The answer I give is, ‘No, it is not the stars.’ Our own confusion is what leads to bad choices, and that is what creates most of our problems. When we can let go of our ideas about how things should be, we can start to see things as they are. Then we have the full range of choice.
When we can start to make conscious choices, it is like a lamp being lit.
When a lamp is lit, no matter how small that lamp, we can see things we couldn’t see in the darkness. Making conscious choices becomes your strength, your own lamp that gets rid of darkness.
The world is full of problems, yet there is also a lot of joy. There may be a thick layer of grey cloud, but just above that cloud is a magnificent, clear blue sky and the sun is shining. The question is, where do you want to be? It is your choice.


The learned parrots

There was a man who loved to raise parrots. One day he decided he would raise the most learned parrots, so he went and bought two parrot eggs. He kept them in a warm place and they hatched into chicks. As he took care of them he began to teach them everything he knew. He taught them science and history, and played music for them. As they grew they went on to learn more and more complex things and by the time they were adults they had learnt a lot. They could recite Beethoven’s symphonies perfectly. They had memorised Newton’s laws of physics and all kinds of complex formulas.
One day the man passed away, leaving the two parrots alone in the house.
When the relatives came to tidy up the man’s belongings, they found the parrots. Nobody wanted to take care of them, so they put the cage by the window and opened the door. The two learned parrots hopped out onto the branch of a tree just outside the window. They climbed up to the higher branch where a wild parrot was sitting, and they struck up a conversation.
‘Uh, we are very learned parrots. We know about science and literature and music,’ they said.
The wild parrot was clearly impressed, so they continued to show off their talents, reciting poems and formulas.
As this continued, the wild parrot began to look at the learned parrots with awe. They had learnt so much while he knew so little.
While the learned parrots were reciting a symphony, out of the corner of his eye the wild parrot noticed a cat at the bottom of the tree. It had seen them and was starting to climb up the trunk. The wild parrot asked the two learned parrots, ‘Uh, do you know how to fly?’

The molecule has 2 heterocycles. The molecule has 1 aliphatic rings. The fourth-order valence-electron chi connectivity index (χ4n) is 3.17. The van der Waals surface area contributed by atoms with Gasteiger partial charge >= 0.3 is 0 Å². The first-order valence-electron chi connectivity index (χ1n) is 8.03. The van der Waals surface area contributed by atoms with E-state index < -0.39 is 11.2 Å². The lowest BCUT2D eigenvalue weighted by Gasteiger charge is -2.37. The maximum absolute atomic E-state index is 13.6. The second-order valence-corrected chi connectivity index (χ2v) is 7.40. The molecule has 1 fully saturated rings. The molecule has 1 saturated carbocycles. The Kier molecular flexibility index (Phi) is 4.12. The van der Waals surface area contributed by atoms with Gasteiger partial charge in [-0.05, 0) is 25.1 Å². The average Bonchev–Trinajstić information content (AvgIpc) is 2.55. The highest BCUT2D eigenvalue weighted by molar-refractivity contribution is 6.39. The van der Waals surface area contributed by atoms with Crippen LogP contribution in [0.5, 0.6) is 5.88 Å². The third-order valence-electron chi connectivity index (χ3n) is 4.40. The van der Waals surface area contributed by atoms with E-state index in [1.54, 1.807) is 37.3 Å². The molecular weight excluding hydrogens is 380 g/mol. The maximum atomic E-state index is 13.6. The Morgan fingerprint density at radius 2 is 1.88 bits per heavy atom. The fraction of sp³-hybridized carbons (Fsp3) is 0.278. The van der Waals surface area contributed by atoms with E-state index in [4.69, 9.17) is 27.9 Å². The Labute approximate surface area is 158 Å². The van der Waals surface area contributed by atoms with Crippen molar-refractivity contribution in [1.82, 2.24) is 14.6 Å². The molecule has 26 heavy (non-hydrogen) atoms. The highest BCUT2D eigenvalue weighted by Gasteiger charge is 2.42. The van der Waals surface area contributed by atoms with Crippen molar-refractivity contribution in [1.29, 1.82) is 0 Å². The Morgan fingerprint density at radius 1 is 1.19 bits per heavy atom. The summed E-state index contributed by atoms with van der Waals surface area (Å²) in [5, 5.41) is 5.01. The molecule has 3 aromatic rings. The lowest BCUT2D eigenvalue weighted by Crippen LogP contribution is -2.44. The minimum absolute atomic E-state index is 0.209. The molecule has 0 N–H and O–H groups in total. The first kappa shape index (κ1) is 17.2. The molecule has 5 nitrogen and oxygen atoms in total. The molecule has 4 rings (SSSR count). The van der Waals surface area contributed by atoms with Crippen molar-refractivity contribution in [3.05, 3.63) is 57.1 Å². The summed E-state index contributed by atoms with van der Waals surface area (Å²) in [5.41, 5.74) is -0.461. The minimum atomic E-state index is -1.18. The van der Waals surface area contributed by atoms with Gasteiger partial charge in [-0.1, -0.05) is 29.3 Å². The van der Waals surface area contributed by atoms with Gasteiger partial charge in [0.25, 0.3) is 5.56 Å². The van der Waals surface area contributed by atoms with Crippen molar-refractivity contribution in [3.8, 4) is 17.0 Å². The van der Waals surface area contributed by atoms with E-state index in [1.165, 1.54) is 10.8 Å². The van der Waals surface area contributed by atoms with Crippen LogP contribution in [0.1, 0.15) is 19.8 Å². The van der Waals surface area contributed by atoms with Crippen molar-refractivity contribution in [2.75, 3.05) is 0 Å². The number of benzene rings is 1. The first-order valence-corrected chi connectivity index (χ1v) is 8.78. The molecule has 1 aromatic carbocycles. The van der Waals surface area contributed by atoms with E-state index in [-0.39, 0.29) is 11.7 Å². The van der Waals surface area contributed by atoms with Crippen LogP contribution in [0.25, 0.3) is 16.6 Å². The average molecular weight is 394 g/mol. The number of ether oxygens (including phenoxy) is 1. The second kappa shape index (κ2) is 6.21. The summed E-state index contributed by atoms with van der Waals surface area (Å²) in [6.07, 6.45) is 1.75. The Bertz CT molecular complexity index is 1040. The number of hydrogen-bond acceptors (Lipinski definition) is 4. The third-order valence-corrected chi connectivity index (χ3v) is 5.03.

‘Oh, of course we do. The air pressure below the wing is greater than the pressure above. This allows us to fly,’ they said.
‘No, no, not the theory. I mean can you actually fly?’ said the wild parrot.
‘No. But we know so much. Surely not knowing that one little thing doesn’t matter,’ replied the two parrots.
The wild parrot stretched out his wings and took off from the branch. As he did, he said to the two learned parrots, ‘You are really learned, but the one thing you really need to know, you don’t. Good luck.’
Remember when you were learning to ride a bicycle?
‘Pedal, pedal, pedal, look straight ahead and keep your balance.’ Someone who was trying to teach you probably gave you this advice, but even if you remembered it, the result was always a fall. Again and again you fell. Then one day, you got it. You felt the point of balance. Once you feel that balance you know how to ride a bicycle with or without the formula.
The story of the parrots and the example of the bicycle show the difference between academic information and practical knowledge. In the age we live in, information abounds. More people have graduated from universities than ever before. Yet this has not helped us solve the global issues we face. Things just seem to get more and more complex and problematic.
Information is important, but for the essential things in life, you need to know. You need to feel, to make it real for you, so that you can practically apply it in your life.
Growth is like being on a large sailboat. You start off on the dock and from there you can see a certain amount. If you climb up the rigging a little, you can see that much more. Then, if you go a little higher, you can see further still. If you keep climbing, you will get to the crow’s nest right at very the top, and from there you can see everything around the boat and for quite a long way. Growth is not a process of creating new scenery, it is a process in which you get to see things clearly, to see things as they are.